"Thirty years," muses Mr. Amestoy. "You'll get there some day."

"They'll have to survive the paper year first," says his wife. "Remember ours, Bear?"

"Remember it? Didn't think we'd get out alive."

"The first five years are the hardest," Mrs. Amestoy tells Iris and Gibb. "Survive that and the sailing is good and smooth."

This is clearly a line she's trying out. Later, at the party, she uses it in her speech to the guests. Iris and Gibb stand in the back, out of place as the youngest people in the room; the Amestoys' children are almost as old as the marriage itself. Gibb has the cruel thought that this is the beginning of the end for the Amestoys. Our eternal double nature. No one is what they seem. It's the mood he's in, brought on by the malaise that has been darkening him for weeks. Later, he looks up a list of wedding anniversaries. Year One is the paper year. What a horrible symbol. Paper is flimsy. Easily wrecked. From the other room, Iris's clarinet fills the apartment as she rehearses for an upcoming job. The tone is confident. Good and smooth. Music is stronger than the paper it’s written on. Gibb tries to cling to this idea; that night he hums as he wanders the apartment on patrol.


Gibb once thought he'd be a writer and, on the morning of their one-year anniversary, he sits down to think up material for a book. The blinking cursor lulls him into a stupor. Coming into the room, Iris sees the blank screen and leans over him to type.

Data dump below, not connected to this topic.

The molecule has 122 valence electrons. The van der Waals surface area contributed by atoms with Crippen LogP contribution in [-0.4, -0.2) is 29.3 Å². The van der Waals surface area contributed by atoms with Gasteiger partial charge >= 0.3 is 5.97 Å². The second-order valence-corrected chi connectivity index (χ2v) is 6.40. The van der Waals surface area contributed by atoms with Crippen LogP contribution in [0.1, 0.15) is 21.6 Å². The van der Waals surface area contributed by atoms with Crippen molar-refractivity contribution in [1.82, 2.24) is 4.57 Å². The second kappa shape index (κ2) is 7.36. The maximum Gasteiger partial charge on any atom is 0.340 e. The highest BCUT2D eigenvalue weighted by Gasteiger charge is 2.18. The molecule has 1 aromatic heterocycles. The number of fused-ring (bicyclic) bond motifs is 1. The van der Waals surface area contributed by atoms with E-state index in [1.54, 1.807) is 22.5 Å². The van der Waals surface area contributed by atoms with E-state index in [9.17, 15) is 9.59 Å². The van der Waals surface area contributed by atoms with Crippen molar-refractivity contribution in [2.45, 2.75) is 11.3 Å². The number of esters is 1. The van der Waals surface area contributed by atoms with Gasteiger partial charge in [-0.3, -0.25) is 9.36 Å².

Lots of good books about war.

"That's exactly the problem." He closes the laptop and turns to her but she's already halfway out of the room. Always flitting from one task to another. "I can write about the war, but I need to write about other things too."

Such as?

"I don't know. Melting ice caps. Pandemics. Epic family struggles against a backdrop of cataclysmic change."

They're in the back room, the one circled with windows that give them a view of the Amestoys' garden, with its tomatoes and crocuses. Where time stands still. Iris rests her head against his chest. His fingers find the edge of her shirt and snake their way up her chest. They kiss as they did in the minutes before Lacey Rosenberg died.

"Maybe we need to start our own family. Then I can write about them."

Iris chops the air twice. Someday. They're still young; she wants to enjoy being free.

She drifts off into the apartment, leaving Gibb alone. Something moves in his periphery. A spectral shape against the glass. That kiss was their first in a while; a year of marriage and already it feels like a struggle to get her into bed. He imagines all the places in the apartment where they could be having sex and wonders why they aren't. Later, Justine and Iris talk over Skype and Gibb finds her Instagram feed where he sees pictures of her at an awards show, stunning in a low-cut gown. He pictures her and Dexter clawing at each other in a hotel, full of vigor and sweat. What would they do if they lost the urge, he wonders? Probably turn to the theatre. He looks up love scenes from Shakespeare and downloads a handful onto his phone.